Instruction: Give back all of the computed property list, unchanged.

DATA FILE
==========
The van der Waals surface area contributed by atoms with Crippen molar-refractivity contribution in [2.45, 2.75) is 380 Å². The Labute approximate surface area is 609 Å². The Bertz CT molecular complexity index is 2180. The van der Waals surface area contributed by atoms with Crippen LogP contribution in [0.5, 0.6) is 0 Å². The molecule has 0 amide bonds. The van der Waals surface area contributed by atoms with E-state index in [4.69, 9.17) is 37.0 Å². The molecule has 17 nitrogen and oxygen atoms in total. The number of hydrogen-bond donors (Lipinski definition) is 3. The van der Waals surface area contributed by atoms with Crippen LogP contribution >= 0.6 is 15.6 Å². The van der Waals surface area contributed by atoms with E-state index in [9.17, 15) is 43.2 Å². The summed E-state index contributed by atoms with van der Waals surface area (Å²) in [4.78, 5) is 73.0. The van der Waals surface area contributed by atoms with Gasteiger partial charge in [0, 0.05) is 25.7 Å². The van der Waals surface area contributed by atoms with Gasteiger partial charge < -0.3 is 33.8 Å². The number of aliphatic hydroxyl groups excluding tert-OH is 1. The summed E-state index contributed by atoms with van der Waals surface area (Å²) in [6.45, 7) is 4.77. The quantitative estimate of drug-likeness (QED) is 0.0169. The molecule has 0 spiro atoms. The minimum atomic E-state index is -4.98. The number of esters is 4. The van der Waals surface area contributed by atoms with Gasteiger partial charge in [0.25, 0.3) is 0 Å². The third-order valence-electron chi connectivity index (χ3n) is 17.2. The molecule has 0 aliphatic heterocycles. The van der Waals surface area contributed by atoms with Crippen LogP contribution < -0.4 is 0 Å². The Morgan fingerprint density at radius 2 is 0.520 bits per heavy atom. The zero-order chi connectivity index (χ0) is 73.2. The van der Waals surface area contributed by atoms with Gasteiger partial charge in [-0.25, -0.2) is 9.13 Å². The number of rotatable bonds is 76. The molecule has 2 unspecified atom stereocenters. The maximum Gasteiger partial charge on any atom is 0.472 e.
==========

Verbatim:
The van der Waals surface area contributed by atoms with Crippen molar-refractivity contribution in [2.45, 2.75) is 380 Å². The Labute approximate surface area is 609 Å². The Bertz CT molecular complexity index is 2180. The van der Waals surface area contributed by atoms with Crippen LogP contribution in [0.5, 0.6) is 0 Å². The molecule has 0 amide bonds. The van der Waals surface area contributed by atoms with E-state index in [4.69, 9.17) is 37.0 Å². The molecule has 17 nitrogen and oxygen atoms in total. The number of hydrogen-bond donors (Lipinski definition) is 3. The van der Waals surface area contributed by atoms with Crippen LogP contribution >= 0.6 is 15.6 Å². The van der Waals surface area contributed by atoms with E-state index in [9.17, 15) is 43.2 Å². The summed E-state index contributed by atoms with van der Waals surface area (Å²) in [4.78, 5) is 73.0. The van der Waals surface area contributed by atoms with Gasteiger partial charge in [0, 0.05) is 25.7 Å². The van der Waals surface area contributed by atoms with Gasteiger partial charge < -0.3 is 33.8 Å². The number of aliphatic hydroxyl groups excluding tert-OH is 1. The summed E-state index contributed by atoms with van der Waals surface area (Å²) in [6.45, 7) is 4.77. The quantitative estimate of drug-likeness (QED) is 0.0169. The molecule has 0 spiro atoms. The minimum atomic E-state index is -4.98. The number of esters is 4. The van der Waals surface area contributed by atoms with Gasteiger partial charge in [0.25, 0.3) is 0 Å². The third-order valence-electron chi connectivity index (χ3n) is 17.2. The molecule has 0 aliphatic heterocycles. The van der Waals surface area contributed by atoms with Crippen LogP contribution < -0.4 is 0 Å². The Morgan fingerprint density at radius 2 is 0.520 bits per heavy atom. The zero-order chi connectivity index (χ0) is 73.2. The van der Waals surface area contributed by atoms with Gasteiger partial charge in [-0.25, -0.2) is 9.13 Å². The number of rotatable bonds is 76. The molecule has 2 unspecified atom stereocenters. The maximum Gasteiger partial charge on any atom is 0.472 e.